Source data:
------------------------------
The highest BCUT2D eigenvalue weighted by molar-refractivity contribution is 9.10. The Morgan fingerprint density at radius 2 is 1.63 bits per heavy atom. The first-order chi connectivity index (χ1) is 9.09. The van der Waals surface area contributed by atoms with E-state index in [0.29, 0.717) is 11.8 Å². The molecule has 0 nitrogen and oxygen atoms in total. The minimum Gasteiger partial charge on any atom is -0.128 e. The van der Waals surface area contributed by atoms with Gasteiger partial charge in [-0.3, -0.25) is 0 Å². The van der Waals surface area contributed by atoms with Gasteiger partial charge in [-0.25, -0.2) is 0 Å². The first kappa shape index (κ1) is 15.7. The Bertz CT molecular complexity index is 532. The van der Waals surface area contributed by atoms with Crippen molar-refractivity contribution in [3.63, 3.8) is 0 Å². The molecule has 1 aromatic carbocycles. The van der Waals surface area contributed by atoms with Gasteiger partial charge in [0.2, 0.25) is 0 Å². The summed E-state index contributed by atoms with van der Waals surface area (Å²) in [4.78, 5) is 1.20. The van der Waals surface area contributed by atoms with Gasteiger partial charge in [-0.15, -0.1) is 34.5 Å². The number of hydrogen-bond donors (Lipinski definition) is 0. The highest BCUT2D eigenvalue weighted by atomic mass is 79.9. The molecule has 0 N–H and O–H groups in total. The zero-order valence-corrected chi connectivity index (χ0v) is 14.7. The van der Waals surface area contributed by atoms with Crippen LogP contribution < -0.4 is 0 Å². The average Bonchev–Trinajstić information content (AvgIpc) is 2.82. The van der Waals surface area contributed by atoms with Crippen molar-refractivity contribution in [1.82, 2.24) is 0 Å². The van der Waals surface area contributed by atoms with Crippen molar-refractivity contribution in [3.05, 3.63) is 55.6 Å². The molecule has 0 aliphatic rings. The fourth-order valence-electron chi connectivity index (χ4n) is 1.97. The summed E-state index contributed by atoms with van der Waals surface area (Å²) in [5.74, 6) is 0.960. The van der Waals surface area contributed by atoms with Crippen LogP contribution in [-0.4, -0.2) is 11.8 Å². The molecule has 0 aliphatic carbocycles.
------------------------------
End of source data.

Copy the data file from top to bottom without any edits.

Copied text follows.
The highest BCUT2D eigenvalue weighted by molar-refractivity contribution is 9.10. The Morgan fingerprint density at radius 2 is 1.63 bits per heavy atom. The first-order chi connectivity index (χ1) is 9.09. The van der Waals surface area contributed by atoms with E-state index in [0.29, 0.717) is 11.8 Å². The molecule has 0 nitrogen and oxygen atoms in total. The minimum Gasteiger partial charge on any atom is -0.128 e. The van der Waals surface area contributed by atoms with Gasteiger partial charge in [-0.3, -0.25) is 0 Å². The van der Waals surface area contributed by atoms with Gasteiger partial charge in [-0.25, -0.2) is 0 Å². The first kappa shape index (κ1) is 15.7. The Bertz CT molecular complexity index is 532. The van der Waals surface area contributed by atoms with Crippen molar-refractivity contribution in [3.63, 3.8) is 0 Å². The molecule has 1 aromatic carbocycles. The van der Waals surface area contributed by atoms with Gasteiger partial charge in [0.2, 0.25) is 0 Å². The summed E-state index contributed by atoms with van der Waals surface area (Å²) in [4.78, 5) is 1.20. The van der Waals surface area contributed by atoms with Gasteiger partial charge in [-0.15, -0.1) is 34.5 Å². The number of hydrogen-bond donors (Lipinski definition) is 0. The highest BCUT2D eigenvalue weighted by atomic mass is 79.9. The molecule has 0 N–H and O–H groups in total. The zero-order valence-corrected chi connectivity index (χ0v) is 14.7. The van der Waals surface area contributed by atoms with Crippen LogP contribution < -0.4 is 0 Å². The average Bonchev–Trinajstić information content (AvgIpc) is 2.82. The van der Waals surface area contributed by atoms with Crippen molar-refractivity contribution in [1.82, 2.24) is 0 Å². The van der Waals surface area contributed by atoms with Crippen molar-refractivity contribution in [3.05, 3.63) is 55.6 Å². The molecule has 0 aliphatic rings. The fourth-order valence-electron chi connectivity index (χ4n) is 1.97. The summed E-state index contributed by atoms with van der Waals surface area (Å²) in [5.74, 6) is 0.960. The van der Waals surface area contributed by atoms with Crippen LogP contribution in [-0.4, -0.2) is 11.8 Å². The molecule has 0 aliphatic carbocycles.